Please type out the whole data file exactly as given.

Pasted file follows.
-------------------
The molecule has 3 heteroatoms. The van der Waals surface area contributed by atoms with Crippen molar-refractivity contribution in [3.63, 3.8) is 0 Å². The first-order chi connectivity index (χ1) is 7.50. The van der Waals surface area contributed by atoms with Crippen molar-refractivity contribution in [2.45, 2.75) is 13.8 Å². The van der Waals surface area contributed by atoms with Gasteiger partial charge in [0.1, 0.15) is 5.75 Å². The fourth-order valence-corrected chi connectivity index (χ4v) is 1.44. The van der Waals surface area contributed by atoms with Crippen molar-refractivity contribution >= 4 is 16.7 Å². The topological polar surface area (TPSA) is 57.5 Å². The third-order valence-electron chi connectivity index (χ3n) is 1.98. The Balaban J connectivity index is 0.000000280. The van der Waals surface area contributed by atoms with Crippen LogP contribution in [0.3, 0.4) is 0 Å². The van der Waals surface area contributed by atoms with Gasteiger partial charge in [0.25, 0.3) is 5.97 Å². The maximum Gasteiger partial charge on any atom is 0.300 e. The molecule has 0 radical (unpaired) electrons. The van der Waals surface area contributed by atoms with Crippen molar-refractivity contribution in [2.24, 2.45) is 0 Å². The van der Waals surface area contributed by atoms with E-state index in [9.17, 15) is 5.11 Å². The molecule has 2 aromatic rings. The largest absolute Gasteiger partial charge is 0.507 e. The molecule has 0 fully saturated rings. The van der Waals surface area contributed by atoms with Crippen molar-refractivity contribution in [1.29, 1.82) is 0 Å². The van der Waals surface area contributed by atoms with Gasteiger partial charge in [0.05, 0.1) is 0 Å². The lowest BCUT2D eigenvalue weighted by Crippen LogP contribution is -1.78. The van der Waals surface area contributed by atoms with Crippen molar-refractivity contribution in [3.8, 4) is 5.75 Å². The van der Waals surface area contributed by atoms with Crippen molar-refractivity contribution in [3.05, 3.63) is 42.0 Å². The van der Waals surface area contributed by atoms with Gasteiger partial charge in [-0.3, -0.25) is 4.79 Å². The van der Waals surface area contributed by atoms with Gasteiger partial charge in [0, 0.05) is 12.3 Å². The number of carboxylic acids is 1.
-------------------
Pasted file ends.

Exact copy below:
The molecule has 3 heteroatoms. The van der Waals surface area contributed by atoms with Crippen molar-refractivity contribution in [3.63, 3.8) is 0 Å². The first-order chi connectivity index (χ1) is 7.50. The van der Waals surface area contributed by atoms with Crippen molar-refractivity contribution in [2.45, 2.75) is 13.8 Å². The van der Waals surface area contributed by atoms with Gasteiger partial charge in [0.1, 0.15) is 5.75 Å². The fourth-order valence-corrected chi connectivity index (χ4v) is 1.44. The van der Waals surface area contributed by atoms with Crippen molar-refractivity contribution >= 4 is 16.7 Å². The topological polar surface area (TPSA) is 57.5 Å². The third-order valence-electron chi connectivity index (χ3n) is 1.98. The Balaban J connectivity index is 0.000000280. The van der Waals surface area contributed by atoms with Crippen LogP contribution in [0.3, 0.4) is 0 Å². The van der Waals surface area contributed by atoms with Gasteiger partial charge in [0.25, 0.3) is 5.97 Å². The maximum Gasteiger partial charge on any atom is 0.300 e. The molecule has 0 radical (unpaired) electrons. The van der Waals surface area contributed by atoms with Crippen molar-refractivity contribution in [2.24, 2.45) is 0 Å². The van der Waals surface area contributed by atoms with E-state index in [9.17, 15) is 5.11 Å². The molecule has 2 aromatic rings. The largest absolute Gasteiger partial charge is 0.507 e. The molecule has 0 fully saturated rings. The van der Waals surface area contributed by atoms with Crippen molar-refractivity contribution in [1.29, 1.82) is 0 Å². The van der Waals surface area contributed by atoms with Gasteiger partial charge in [0.05, 0.1) is 0 Å². The lowest BCUT2D eigenvalue weighted by Crippen LogP contribution is -1.78. The van der Waals surface area contributed by atoms with Crippen molar-refractivity contribution in [3.8, 4) is 5.75 Å². The van der Waals surface area contributed by atoms with Crippen molar-refractivity contribution in [3.05, 3.63) is 42.0 Å². The van der Waals surface area contributed by atoms with Gasteiger partial charge in [-0.3, -0.25) is 4.79 Å². The van der Waals surface area contributed by atoms with Gasteiger partial charge in [0, 0.05) is 12.3 Å². The number of carboxylic acids is 1.